14th February 2011
Professor Adam Gorb, Head of Composition at the Royal Northern College of Music (RNCM) in Manchester gave composition master classes to A level music students on Friday 11 February as part of a joint initiative by the RNCM’s international outreach programme with additional sponsorship from the Ogiers Gifted and Talented Fund.
Jersey College for Girls hosted the event with Professor Gorb who was also be joined by the RNCM’s Dean of Performing Studies, Martin Harlow. Students from Jersey College for Girls, Victoria College, Beaulieu and De La Salle spent the day discussing and playing their own original compositions which have been written as part of their A level music coursework. The students’ own work is diverse, including a rock-style setting of Emily Brontë poetry, a Latin American jazz dance, a new full orchestral music score to the opening of the film, Charlie and the Chocolate Factory as well as pieces for wind band, piano quartets and more traditional part-songs. They were also given a talk about applying to study music at Conservatoire level in England and more specifically about the musical opportunities on offer at the RNCM post A level. This was exceptional opportunity for Jersey’s advanced young musicians to work alongside one of the UK’s most prolific and inspirational composers.
Professor Adam Gorb himself studied at Cambridge University and the Royal Academy of Music where he graduated with the highest honours including the Principal’s Prize. He has been on the staff at the London College of Music and Media, the Junior Academy of the Royal Academy of Music and, since 2000 he has been the Head of School of Composition at the Royal Northern College of Music in Manchester.
Professor Gorb’s own work always displays an inventive and striking use of rhythm embracing many different styles including jazz and serialism; highly individual, often subversive and theatrical, his works are imbued with a sense of poetry, irony and pathos. Gorb is also not afraid to draw on the vivid musical heritage of his Jewish roots, sometimes directly, often in a more subsumed or radically creative way.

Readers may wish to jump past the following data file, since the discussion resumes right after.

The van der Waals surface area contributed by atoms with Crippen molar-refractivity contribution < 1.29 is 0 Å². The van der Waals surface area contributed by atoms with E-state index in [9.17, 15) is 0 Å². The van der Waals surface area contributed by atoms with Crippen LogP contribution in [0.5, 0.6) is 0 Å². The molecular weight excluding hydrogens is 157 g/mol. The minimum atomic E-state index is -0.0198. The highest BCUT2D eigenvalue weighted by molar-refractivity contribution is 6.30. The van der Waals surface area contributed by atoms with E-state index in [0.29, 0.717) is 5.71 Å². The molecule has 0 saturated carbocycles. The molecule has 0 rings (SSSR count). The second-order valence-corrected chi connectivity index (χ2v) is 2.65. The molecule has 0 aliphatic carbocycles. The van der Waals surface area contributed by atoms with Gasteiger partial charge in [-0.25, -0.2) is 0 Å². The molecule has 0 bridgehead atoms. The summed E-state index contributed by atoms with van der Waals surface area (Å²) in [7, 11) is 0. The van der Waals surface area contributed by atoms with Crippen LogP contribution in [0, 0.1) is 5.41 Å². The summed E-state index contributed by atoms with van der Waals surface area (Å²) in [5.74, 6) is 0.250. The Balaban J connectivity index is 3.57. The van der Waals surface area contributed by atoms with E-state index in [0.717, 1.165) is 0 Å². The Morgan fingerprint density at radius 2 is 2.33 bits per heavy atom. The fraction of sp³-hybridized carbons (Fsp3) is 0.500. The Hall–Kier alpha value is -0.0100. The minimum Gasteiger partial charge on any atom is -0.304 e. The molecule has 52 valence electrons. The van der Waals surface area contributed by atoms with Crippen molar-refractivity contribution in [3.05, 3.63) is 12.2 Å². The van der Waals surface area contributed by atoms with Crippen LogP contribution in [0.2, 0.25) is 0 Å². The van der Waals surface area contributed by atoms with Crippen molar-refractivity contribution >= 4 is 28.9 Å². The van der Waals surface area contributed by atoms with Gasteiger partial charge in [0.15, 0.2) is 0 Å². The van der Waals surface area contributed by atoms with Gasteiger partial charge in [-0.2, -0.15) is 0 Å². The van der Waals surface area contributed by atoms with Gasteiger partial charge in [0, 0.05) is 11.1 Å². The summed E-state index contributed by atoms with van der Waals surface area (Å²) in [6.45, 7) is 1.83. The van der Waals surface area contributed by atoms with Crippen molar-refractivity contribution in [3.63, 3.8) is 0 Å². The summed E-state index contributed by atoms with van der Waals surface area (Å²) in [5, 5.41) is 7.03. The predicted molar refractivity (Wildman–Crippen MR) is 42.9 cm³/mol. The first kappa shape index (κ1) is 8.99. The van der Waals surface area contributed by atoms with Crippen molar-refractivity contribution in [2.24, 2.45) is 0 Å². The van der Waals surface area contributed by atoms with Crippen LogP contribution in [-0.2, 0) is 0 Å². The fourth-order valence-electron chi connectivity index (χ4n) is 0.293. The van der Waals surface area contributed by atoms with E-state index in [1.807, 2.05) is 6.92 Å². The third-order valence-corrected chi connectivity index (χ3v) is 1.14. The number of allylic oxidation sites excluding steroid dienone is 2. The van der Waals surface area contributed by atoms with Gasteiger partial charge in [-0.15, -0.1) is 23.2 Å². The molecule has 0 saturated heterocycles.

His most recent commission, Eternal Voices, was written as a ‘living memorial’ to the Royal Marines who have fought and died in Afghanistan. It received its world première by The Band of Her Majesty’s Royal Marines and an 80-strong choir at Exeter Cathedral in November 2010 at a gala concert to raise money for injured troops and their families. The words by the librettist Ben Kaye that accompany Adam’s music were inspired by troops’ real-life stories and tell the story of a marine killed in action and the impact on his family back home. Adam commented: ‘It is based on war in the 21st century. It’s a fascinating subject and I saw it as a great opportunity to work on a large scale choral work and something very relevant which will hopefully communicate something different other than what one sees on the news. I wanted to do something that was not obviously anti-war but something that reflected the time and made the issue into something more intimate.’
Gorb’s approach is dynamic, and engaging; his message challenging and stimulating: music should communicate strongly without patronising players or audiences. He firmly believes that if contemporary music, or indeed any music, does not impact on listeners, then its message is irrelevant; it is lost.